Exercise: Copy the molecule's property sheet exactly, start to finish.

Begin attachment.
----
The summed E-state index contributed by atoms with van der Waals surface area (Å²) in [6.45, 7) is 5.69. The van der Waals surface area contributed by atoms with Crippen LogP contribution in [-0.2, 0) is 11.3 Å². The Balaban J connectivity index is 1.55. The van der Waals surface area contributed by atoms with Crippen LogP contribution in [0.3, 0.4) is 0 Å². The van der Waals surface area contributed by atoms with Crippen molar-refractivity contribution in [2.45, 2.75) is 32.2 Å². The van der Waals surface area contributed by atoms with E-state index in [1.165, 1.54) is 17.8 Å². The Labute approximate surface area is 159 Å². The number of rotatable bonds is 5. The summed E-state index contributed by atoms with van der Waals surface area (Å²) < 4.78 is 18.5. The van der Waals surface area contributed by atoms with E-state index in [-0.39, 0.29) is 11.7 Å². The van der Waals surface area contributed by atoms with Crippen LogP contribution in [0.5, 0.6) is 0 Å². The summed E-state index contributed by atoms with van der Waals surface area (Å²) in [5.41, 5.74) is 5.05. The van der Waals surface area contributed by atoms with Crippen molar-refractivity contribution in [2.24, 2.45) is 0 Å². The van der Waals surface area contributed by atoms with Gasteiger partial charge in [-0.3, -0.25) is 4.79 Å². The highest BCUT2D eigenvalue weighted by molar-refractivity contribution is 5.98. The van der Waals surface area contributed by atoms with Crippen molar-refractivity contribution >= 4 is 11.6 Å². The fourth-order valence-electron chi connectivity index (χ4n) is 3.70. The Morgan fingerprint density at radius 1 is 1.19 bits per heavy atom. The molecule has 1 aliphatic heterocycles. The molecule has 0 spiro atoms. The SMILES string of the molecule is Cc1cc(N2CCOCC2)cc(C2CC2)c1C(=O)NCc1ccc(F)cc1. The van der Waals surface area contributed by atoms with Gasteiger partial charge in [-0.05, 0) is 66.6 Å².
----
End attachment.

The summed E-state index contributed by atoms with van der Waals surface area (Å²) in [6.45, 7) is 5.69. The van der Waals surface area contributed by atoms with Crippen LogP contribution in [-0.2, 0) is 11.3 Å². The Balaban J connectivity index is 1.55. The van der Waals surface area contributed by atoms with Crippen LogP contribution in [0.3, 0.4) is 0 Å². The van der Waals surface area contributed by atoms with Crippen molar-refractivity contribution in [2.45, 2.75) is 32.2 Å². The van der Waals surface area contributed by atoms with E-state index in [1.165, 1.54) is 17.8 Å². The Labute approximate surface area is 159 Å². The number of rotatable bonds is 5. The summed E-state index contributed by atoms with van der Waals surface area (Å²) < 4.78 is 18.5. The van der Waals surface area contributed by atoms with E-state index in [-0.39, 0.29) is 11.7 Å². The van der Waals surface area contributed by atoms with Crippen LogP contribution in [0.5, 0.6) is 0 Å². The summed E-state index contributed by atoms with van der Waals surface area (Å²) in [5.41, 5.74) is 5.05. The van der Waals surface area contributed by atoms with Crippen molar-refractivity contribution in [2.24, 2.45) is 0 Å². The van der Waals surface area contributed by atoms with Gasteiger partial charge in [-0.3, -0.25) is 4.79 Å². The highest BCUT2D eigenvalue weighted by molar-refractivity contribution is 5.98. The van der Waals surface area contributed by atoms with Crippen molar-refractivity contribution >= 4 is 11.6 Å². The fourth-order valence-electron chi connectivity index (χ4n) is 3.70. The Morgan fingerprint density at radius 1 is 1.19 bits per heavy atom. The molecule has 1 aliphatic heterocycles. The molecule has 0 spiro atoms. The SMILES string of the molecule is Cc1cc(N2CCOCC2)cc(C2CC2)c1C(=O)NCc1ccc(F)cc1. The van der Waals surface area contributed by atoms with Gasteiger partial charge in [-0.05, 0) is 66.6 Å².